Book Analysis: The United States and Right-Wing Dictatorships, 1965-1989

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The author intends to challenge the conclusion
that the United States served itself well
by supporting right-wing dictatorships. "The
central concern is how American officials understood
the problem in terms of an overall
policy and in relation to specific countries,
and how that shaped their decision making"
(p. 5). A significant part of his thesis is that the
Vietnam War unsettled the consensus about
foreign policy and, particularly in the guise
of the investigative work of the Ghurch Gommittee,
led to a more probing examination of
U.S. foreign policy and the moral reasoning,
or lack thereof, that undergirded it (p. 146).
The book is a chronological account of successive
presidencies and how each dealt with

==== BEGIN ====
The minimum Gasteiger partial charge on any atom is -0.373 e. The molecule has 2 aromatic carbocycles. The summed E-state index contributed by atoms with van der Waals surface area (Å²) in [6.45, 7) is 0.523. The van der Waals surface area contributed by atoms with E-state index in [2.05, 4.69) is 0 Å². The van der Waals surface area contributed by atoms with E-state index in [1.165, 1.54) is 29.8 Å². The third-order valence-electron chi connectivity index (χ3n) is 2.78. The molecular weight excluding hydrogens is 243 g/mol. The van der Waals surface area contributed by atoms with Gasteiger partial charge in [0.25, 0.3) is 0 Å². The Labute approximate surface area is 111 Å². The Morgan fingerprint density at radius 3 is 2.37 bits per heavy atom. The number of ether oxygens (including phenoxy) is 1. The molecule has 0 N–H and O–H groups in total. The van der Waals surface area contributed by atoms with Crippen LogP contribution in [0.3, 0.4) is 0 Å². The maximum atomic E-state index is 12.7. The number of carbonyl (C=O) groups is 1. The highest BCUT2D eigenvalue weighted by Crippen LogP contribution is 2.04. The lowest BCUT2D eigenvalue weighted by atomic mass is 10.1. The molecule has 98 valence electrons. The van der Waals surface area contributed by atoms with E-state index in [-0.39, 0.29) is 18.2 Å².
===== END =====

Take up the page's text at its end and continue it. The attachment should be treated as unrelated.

right-wing dictatorships under the exigencies
of the Gold War. The accounts are detailed,
and the author draws on a good range of primary
sources to present the case studies. All
such accounts are well known, but such detail
of so many has not been presented in one
place before. The author deems all presidents
and their administrations culpable of immoral
and unjustifiable support for distasteful regimes,
with the exception of Jimmy Garter and
John E Kennedy (who receives something of
an apologia and whose inclusion, along with
details of the Gongo crisis, might come as a
bit of a surprise in a book supposedly spanning
the years 1965-1989). The narrative is
lucid with one or two exceptions, most notably:
"[SAVAK] arrested people who were held
in jail without charges or trial" (p. 172). It is
also informative and provocative in a manner
that should be useful for classroom debates. At
times, however, the text becomes polemical,
and the evidence does not always do the work
claimed for it.
The author often uses documents from the
Ghurch Gommittee and its investigations of
U.S. foreign policy. The committee's report v4/-
leged Assassination Plots Involving Foreign Leaders
is cited, along with two secondary sources,
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